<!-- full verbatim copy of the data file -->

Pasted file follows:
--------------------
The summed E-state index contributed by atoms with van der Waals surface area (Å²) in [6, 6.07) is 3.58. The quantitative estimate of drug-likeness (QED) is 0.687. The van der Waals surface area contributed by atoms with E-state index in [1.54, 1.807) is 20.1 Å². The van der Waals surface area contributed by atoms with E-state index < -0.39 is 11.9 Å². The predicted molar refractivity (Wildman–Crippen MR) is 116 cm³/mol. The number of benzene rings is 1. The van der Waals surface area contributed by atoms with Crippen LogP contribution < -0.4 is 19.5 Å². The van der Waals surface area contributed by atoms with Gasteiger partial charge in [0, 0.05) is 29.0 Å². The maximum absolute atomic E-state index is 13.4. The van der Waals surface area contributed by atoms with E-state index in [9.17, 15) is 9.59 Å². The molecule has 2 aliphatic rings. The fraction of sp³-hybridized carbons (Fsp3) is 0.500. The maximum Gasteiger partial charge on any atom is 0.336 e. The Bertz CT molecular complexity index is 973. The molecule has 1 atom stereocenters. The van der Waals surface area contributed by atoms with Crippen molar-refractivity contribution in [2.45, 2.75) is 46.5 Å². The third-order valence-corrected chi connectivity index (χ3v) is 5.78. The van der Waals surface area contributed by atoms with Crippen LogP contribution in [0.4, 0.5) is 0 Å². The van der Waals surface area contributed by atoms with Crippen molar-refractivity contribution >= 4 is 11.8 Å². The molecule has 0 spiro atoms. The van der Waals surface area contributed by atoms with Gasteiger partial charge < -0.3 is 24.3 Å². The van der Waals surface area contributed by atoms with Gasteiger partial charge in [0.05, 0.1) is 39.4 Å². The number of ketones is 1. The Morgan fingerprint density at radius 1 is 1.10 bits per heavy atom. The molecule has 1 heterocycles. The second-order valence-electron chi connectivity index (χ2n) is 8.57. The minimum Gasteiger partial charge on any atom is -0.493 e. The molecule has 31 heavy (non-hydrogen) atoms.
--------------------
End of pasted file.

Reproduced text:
The summed E-state index contributed by atoms with van der Waals surface area (Å²) in [6, 6.07) is 3.58. The quantitative estimate of drug-likeness (QED) is 0.687. The van der Waals surface area contributed by atoms with E-state index in [1.54, 1.807) is 20.1 Å². The van der Waals surface area contributed by atoms with E-state index < -0.39 is 11.9 Å². The predicted molar refractivity (Wildman–Crippen MR) is 116 cm³/mol. The number of benzene rings is 1. The van der Waals surface area contributed by atoms with Crippen LogP contribution < -0.4 is 19.5 Å². The van der Waals surface area contributed by atoms with Gasteiger partial charge in [0, 0.05) is 29.0 Å². The maximum absolute atomic E-state index is 13.4. The van der Waals surface area contributed by atoms with E-state index in [9.17, 15) is 9.59 Å². The molecule has 2 aliphatic rings. The fraction of sp³-hybridized carbons (Fsp3) is 0.500. The maximum Gasteiger partial charge on any atom is 0.336 e. The Bertz CT molecular complexity index is 973. The molecule has 1 atom stereocenters. The van der Waals surface area contributed by atoms with Crippen molar-refractivity contribution in [2.45, 2.75) is 46.5 Å². The third-order valence-corrected chi connectivity index (χ3v) is 5.78. The van der Waals surface area contributed by atoms with Crippen LogP contribution in [0.4, 0.5) is 0 Å². The van der Waals surface area contributed by atoms with Crippen molar-refractivity contribution >= 4 is 11.8 Å². The molecule has 0 spiro atoms. The van der Waals surface area contributed by atoms with Gasteiger partial charge < -0.3 is 24.3 Å². The van der Waals surface area contributed by atoms with Gasteiger partial charge in [0.05, 0.1) is 39.4 Å². The number of ketones is 1. The Morgan fingerprint density at radius 1 is 1.10 bits per heavy atom. The molecule has 1 heterocycles. The second-order valence-electron chi connectivity index (χ2n) is 8.57. The minimum Gasteiger partial charge on any atom is -0.493 e. The molecule has 31 heavy (non-hydrogen) atoms.